Do you need contents insurance for less than 12 months?
11th Jan 2017
If you’re planning on moving into a new place for a short amount of time, are in between homes, or even storing your stuff in an empty property without living there, can you get cover to protect it? The answer is yes, but be sure to get the right kind of cover for the right length of time.
Assured shorthold tenancy
If you rent a property for twelve months, you can take out contents insurance to cover your possessions for the year. But if you need cover for less than a year, is there contents cover for a specific timeframe? Not really, because home and contents insurance is usually based on an annual cover. If you plan to stay in a property for less than a year, you will still have to take out a twelve month policy.
For example, if your let is a six-month assured shorthold tenancy agreement, you should take out an annual policy. When you come to move, you’ll need to contact your insurer to let them know that you’re moving elsewhere or won’t need cover for the remaining time. If you’ve paid for the annual policy up front, you’ll be entitled to a refund for the remaining six months. If you pay in monthly instalments, cancel your Direct Debit to prevent further charges. In both cases, you may find that there’s an admin charge for cancelling the policy early though.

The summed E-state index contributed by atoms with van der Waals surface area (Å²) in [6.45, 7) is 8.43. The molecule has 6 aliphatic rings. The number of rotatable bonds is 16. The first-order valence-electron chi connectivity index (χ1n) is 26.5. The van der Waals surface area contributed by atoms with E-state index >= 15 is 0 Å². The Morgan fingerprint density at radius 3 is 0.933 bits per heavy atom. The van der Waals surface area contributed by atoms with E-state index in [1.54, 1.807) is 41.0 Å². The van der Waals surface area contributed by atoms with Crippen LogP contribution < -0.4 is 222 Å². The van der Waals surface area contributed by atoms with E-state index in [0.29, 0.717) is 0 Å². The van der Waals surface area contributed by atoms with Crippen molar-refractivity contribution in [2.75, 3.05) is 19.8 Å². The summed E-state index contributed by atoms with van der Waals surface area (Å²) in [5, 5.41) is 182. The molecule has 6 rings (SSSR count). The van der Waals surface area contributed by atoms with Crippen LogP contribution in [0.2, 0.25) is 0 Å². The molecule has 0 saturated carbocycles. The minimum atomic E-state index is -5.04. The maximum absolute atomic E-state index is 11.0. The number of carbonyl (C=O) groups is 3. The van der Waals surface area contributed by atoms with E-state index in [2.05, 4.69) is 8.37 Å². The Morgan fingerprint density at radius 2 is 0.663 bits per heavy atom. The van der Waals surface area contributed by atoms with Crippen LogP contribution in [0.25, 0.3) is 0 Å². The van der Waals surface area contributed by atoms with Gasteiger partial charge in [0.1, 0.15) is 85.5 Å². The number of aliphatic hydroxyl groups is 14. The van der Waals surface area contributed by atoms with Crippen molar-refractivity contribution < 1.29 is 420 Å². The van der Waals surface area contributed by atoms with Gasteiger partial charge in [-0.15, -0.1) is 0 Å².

Your provider might offer you the option to transfer the policy onto your new home – but again an admin charge may apply. You might find it works out cheaper to cancel the policy and shop around for insurance for your new place.
If you carry the policy over to your new place, the premium can go up or down to reflect the change in circumstances, such as a new postcode. That’s because areas with better or worse crime rates can affect the price. Other factors can affect price too, like deciding to work from home in your new place, or adding or removing listed items such as jewellery, bikes or gadgets from the policy you rollover.
I’m not living there
If you are taking an extended holiday or are perhaps going to be in hospital for a bit, you should still get cover for your possessions. If your home remains empty for 30 or more days in a row, most standard buildings and contents policies won’t cover you. But some specialist providers do offer cover for unoccupied properties – it’s called non-standard insurance and you can read about it here. It’s particularly important for homeowners with a mortgage – buildings insurance will be a condition of your loan.
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